opium prohibition.

The board have received Sir John Jordan’s memorandum of the 7th instant pointing out that the figure 51,000 chests include all the consignments made from India to Hongkong and the treaty ports of China, and that it would be more advantageous to China that India should reduce her total export by 5,100 chests than by 4,232 chests per annum.

In reply the board would observe that the figure they gave as the average had reference to the quantity of opium imported. That quoted by His Majesty’s Government had reference to the quantity of opium exported.

To limit the export is, naturally, more convenient than to limit the import. Only for the first two years would the figure be comparatively high, while after 10 years’ time the export would finally cease altogether.

The board are sensible of the efforts which His Majesty’s Government are making to afford assistance, and are most grateful. But, they would point out, [Page 78] the underlying motive in this case is to eradicate opium, and if to the existing import figure an addition of 8,680 chests were made, they consider that the result would be in direct opposition to the principle they have in view.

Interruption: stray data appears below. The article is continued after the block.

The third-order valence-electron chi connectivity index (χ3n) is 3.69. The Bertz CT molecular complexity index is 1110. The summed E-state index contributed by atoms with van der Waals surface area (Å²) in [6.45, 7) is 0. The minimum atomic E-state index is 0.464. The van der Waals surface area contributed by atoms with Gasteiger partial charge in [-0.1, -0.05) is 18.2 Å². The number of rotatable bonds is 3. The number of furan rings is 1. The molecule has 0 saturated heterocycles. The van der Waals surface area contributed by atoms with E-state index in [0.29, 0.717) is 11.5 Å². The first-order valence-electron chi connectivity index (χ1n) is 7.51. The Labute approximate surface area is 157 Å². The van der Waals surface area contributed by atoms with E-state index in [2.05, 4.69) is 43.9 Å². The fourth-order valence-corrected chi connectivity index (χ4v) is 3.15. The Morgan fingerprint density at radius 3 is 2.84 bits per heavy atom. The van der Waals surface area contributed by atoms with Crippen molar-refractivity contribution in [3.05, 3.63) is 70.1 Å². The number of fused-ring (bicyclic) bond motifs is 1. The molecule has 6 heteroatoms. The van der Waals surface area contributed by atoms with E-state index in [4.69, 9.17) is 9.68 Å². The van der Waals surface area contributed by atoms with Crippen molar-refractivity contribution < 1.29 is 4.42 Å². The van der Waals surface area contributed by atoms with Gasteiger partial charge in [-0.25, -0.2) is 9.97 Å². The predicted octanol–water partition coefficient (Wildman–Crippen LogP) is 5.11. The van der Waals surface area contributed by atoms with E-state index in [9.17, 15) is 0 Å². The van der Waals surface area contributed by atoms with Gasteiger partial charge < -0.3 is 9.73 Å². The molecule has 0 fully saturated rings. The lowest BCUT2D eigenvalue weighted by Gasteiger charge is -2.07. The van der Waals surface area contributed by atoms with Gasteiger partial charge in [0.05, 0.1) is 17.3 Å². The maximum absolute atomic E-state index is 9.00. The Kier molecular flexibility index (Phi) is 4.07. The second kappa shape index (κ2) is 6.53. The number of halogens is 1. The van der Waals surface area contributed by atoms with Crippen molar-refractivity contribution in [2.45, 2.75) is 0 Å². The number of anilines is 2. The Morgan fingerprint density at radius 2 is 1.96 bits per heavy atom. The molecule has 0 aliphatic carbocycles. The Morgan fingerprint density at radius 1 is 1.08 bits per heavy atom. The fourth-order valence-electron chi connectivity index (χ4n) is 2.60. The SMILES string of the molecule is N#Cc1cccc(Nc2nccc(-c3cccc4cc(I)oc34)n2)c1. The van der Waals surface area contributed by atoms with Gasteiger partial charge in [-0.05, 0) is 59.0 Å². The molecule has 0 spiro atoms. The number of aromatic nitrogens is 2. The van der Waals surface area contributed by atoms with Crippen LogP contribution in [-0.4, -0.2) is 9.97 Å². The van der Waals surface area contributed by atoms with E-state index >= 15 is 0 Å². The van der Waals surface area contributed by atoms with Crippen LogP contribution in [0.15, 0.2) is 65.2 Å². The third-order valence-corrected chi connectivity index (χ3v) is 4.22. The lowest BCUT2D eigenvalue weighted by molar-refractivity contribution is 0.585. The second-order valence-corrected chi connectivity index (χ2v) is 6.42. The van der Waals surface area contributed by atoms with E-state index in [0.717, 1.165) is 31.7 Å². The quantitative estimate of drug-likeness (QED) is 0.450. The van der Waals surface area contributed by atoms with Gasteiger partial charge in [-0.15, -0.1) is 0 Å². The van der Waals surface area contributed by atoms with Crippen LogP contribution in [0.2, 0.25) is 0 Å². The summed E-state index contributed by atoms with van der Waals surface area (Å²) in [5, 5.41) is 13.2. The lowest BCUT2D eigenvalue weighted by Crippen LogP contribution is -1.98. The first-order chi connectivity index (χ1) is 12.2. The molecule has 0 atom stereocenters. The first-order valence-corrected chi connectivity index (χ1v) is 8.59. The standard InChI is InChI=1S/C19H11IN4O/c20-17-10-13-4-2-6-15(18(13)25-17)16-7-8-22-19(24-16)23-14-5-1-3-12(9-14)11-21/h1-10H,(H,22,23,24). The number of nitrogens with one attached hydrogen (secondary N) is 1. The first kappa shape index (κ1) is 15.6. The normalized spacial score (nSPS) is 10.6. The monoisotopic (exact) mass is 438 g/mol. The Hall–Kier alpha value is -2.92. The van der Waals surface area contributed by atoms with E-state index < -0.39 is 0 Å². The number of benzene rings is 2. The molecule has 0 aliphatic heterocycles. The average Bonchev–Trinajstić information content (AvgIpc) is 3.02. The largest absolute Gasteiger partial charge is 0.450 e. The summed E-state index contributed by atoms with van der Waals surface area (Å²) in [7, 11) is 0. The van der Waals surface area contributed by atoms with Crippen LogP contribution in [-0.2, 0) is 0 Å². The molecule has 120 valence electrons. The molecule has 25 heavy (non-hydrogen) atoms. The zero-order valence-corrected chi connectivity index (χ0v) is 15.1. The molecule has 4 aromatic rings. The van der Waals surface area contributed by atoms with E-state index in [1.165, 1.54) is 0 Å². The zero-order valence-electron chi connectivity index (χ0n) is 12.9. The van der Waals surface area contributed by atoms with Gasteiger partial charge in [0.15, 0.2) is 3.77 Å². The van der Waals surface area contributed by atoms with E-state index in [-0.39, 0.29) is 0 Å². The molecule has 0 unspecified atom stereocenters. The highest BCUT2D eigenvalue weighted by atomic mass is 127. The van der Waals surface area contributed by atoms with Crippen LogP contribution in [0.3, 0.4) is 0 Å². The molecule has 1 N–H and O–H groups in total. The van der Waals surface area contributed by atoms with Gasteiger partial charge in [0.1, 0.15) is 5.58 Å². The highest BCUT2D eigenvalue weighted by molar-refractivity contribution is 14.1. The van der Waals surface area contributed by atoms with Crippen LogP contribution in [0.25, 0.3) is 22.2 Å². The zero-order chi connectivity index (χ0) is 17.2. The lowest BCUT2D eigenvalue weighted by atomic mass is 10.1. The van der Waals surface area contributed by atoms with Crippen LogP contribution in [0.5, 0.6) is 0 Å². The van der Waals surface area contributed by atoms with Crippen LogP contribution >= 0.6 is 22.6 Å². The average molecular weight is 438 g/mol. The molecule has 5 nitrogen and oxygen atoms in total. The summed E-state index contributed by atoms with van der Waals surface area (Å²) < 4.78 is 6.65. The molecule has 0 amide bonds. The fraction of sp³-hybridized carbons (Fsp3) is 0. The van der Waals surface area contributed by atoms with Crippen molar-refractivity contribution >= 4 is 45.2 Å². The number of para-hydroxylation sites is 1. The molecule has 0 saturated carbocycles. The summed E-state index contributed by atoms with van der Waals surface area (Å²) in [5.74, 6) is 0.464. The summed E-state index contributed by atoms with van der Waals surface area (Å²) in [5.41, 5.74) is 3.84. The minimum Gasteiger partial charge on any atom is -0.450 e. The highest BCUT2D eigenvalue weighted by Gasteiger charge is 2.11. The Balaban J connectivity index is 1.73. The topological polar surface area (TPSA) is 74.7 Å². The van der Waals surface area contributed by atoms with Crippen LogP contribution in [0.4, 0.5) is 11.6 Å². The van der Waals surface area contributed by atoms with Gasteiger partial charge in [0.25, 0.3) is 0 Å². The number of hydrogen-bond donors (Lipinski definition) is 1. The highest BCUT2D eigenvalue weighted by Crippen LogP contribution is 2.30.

They propose, therefore, to reduce the excess figure by one-half, thus making a fixed total import of 46,660 chests. This figure would be annually reduced by 4,666 chests, and by this means a middle course affecting both parts equally would be arrived at, while there would be greater security if the limitation of the export to China and Hongkong were to be undertaken at the Indian end.